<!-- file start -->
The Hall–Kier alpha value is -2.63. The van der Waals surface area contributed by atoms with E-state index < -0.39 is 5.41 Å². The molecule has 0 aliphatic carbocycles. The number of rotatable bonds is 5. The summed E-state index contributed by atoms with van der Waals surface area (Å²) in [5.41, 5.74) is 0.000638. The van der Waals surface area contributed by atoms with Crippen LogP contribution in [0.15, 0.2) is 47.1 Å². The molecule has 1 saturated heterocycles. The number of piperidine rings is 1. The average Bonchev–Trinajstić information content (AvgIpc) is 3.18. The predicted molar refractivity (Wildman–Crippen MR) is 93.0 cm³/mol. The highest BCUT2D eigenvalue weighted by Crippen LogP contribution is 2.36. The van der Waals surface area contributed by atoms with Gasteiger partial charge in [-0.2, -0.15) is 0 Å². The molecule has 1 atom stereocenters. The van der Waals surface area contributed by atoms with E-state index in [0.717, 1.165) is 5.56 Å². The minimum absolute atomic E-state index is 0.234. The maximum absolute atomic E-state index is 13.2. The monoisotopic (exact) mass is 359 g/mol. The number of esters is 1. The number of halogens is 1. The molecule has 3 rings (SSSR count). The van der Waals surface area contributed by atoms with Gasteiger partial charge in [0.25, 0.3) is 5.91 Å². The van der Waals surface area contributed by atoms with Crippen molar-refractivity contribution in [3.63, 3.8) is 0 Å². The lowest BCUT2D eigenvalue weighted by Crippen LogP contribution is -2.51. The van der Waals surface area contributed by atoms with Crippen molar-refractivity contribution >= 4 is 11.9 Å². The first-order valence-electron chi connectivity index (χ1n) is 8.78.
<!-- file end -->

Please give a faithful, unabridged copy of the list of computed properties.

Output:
The Hall–Kier alpha value is -2.63. The van der Waals surface area contributed by atoms with E-state index < -0.39 is 5.41 Å². The molecule has 0 aliphatic carbocycles. The number of rotatable bonds is 5. The summed E-state index contributed by atoms with van der Waals surface area (Å²) in [5.41, 5.74) is 0.000638. The van der Waals surface area contributed by atoms with Crippen LogP contribution in [0.15, 0.2) is 47.1 Å². The molecule has 1 saturated heterocycles. The number of piperidine rings is 1. The average Bonchev–Trinajstić information content (AvgIpc) is 3.18. The predicted molar refractivity (Wildman–Crippen MR) is 93.0 cm³/mol. The highest BCUT2D eigenvalue weighted by Crippen LogP contribution is 2.36. The van der Waals surface area contributed by atoms with Gasteiger partial charge in [-0.2, -0.15) is 0 Å². The molecule has 1 atom stereocenters. The van der Waals surface area contributed by atoms with E-state index in [0.717, 1.165) is 5.56 Å². The minimum absolute atomic E-state index is 0.234. The maximum absolute atomic E-state index is 13.2. The monoisotopic (exact) mass is 359 g/mol. The number of esters is 1. The number of halogens is 1. The molecule has 3 rings (SSSR count). The van der Waals surface area contributed by atoms with Gasteiger partial charge in [0.25, 0.3) is 5.91 Å². The van der Waals surface area contributed by atoms with Crippen molar-refractivity contribution in [3.63, 3.8) is 0 Å². The lowest BCUT2D eigenvalue weighted by Crippen LogP contribution is -2.51. The van der Waals surface area contributed by atoms with Crippen molar-refractivity contribution >= 4 is 11.9 Å². The first-order valence-electron chi connectivity index (χ1n) is 8.78.